Berval Hufstutler was the person who first discovered the body. He just called out to the crowd, "He is on the bank of the river." Some of the men had flash lights and some pine torch lights. The sheriff testified that he was there at the time the men went into the river and probed the hole. He did not go into the river. The water there was from knee deep up to chest deep and some of it higher. The body was in a "thickety place" and he did not know how he got there or who carried him in. The men found him while they were still in the water and while they were moving toward the bank.

The witnesses in the case, other than the sheriff, testified as to the search for Jim King and as to matters which occurred before the sheriff reached the place where the body of Jim King was found. Roy Murray, the Sheriff, testified as to what he saw and found when he arrived at the scene of the homicide and as to the foregoing statements which he stated were made to him by Wesley King. He further testified that the reputation of Wes King in the community was bad for drinking and causing trouble.

Oris Martin testified that he had nothing to say to the sheriff or his deputies with reference to the case and that they said nothing to him. The proof shows no undue familiarity between the officers and the juror. In instances of this kind each case stands on its own facts. Bell v. State, 227 Ala. 254, 149 So. 687. The fact that the officer in charge of the jury testifies to important facts, does not always disqualify him from having charge of the jury. Harris v. State, 233 Ala. 196, 172 So. 347.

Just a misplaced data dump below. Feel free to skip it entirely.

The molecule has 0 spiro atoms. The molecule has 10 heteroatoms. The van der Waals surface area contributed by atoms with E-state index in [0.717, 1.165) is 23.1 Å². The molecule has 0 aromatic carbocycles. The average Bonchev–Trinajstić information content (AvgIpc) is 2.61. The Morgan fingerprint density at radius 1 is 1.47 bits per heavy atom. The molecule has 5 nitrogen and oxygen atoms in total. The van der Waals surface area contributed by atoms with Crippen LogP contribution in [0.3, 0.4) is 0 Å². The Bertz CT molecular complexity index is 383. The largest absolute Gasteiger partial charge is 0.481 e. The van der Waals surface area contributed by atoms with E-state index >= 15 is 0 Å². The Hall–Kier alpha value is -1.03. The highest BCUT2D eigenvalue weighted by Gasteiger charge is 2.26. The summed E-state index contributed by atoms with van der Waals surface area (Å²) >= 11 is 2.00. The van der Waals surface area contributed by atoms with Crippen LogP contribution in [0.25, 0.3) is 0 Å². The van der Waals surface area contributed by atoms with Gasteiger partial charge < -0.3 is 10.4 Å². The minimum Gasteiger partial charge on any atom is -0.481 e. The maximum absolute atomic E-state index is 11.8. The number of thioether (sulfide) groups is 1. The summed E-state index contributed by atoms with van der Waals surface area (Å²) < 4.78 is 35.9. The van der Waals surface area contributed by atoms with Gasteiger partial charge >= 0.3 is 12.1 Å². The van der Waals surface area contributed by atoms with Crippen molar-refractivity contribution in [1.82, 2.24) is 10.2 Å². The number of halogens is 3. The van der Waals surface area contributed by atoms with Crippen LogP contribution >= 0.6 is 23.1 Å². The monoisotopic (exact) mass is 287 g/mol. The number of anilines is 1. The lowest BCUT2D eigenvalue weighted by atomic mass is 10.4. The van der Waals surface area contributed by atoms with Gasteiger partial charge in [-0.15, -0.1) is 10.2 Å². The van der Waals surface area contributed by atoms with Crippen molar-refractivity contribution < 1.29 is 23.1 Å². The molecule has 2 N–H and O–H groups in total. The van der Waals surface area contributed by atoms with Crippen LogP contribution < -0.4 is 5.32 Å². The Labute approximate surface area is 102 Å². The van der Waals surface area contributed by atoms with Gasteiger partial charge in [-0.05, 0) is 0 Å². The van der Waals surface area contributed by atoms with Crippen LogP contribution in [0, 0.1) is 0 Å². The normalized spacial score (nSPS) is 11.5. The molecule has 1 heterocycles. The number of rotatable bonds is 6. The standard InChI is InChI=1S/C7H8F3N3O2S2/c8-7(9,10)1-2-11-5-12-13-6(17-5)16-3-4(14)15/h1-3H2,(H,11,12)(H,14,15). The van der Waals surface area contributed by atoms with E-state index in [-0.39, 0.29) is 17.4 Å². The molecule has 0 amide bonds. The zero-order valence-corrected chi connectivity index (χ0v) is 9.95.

The court overruled the motion to grant a mistrial which had for its basis the separation of the jury. We think such a finding is justified by the evidence and should be upheld by this Court. Harris v. State, supra; Lynn v. State, 250 Ala. 384, 34 So.2d 602; Arnett v. State, 225 Ala. 8, 141 So. 699. We, accordingly, say that the court was not in error in refusing the motion for a mistrial and in refusing the motion for a new trial on the ground that Oris Martin had become separated from the jury.

II. It is argued that the coroner who examined the body of the deceased was not properly qualified as an expert to testify concerning the wounds found upon the body of the deceased. This witness stated that he was the Coroner of Blount County; that he did not have a degree; that he was a registered technologist with two years of college and one year under a pathologist; that in the course of his schooling he studied anatomy, hematology, parasitology; that he was a chemist for the blood bank; that he had worked in hospitals for ten years and that he had been present when an autopsy had been performed by employees of the State Department of Toxicology and has seen many dead bodies.

Our cases hold that whether a witness is shown to possess requisite qualifications is a preliminary question largely within the discretion of the trial court. DeSilvey v. State, 245 Ala. 163, 16 So.2d 183; Gettings v. State, 32 Ala.App. 644, 29 So.2d 677.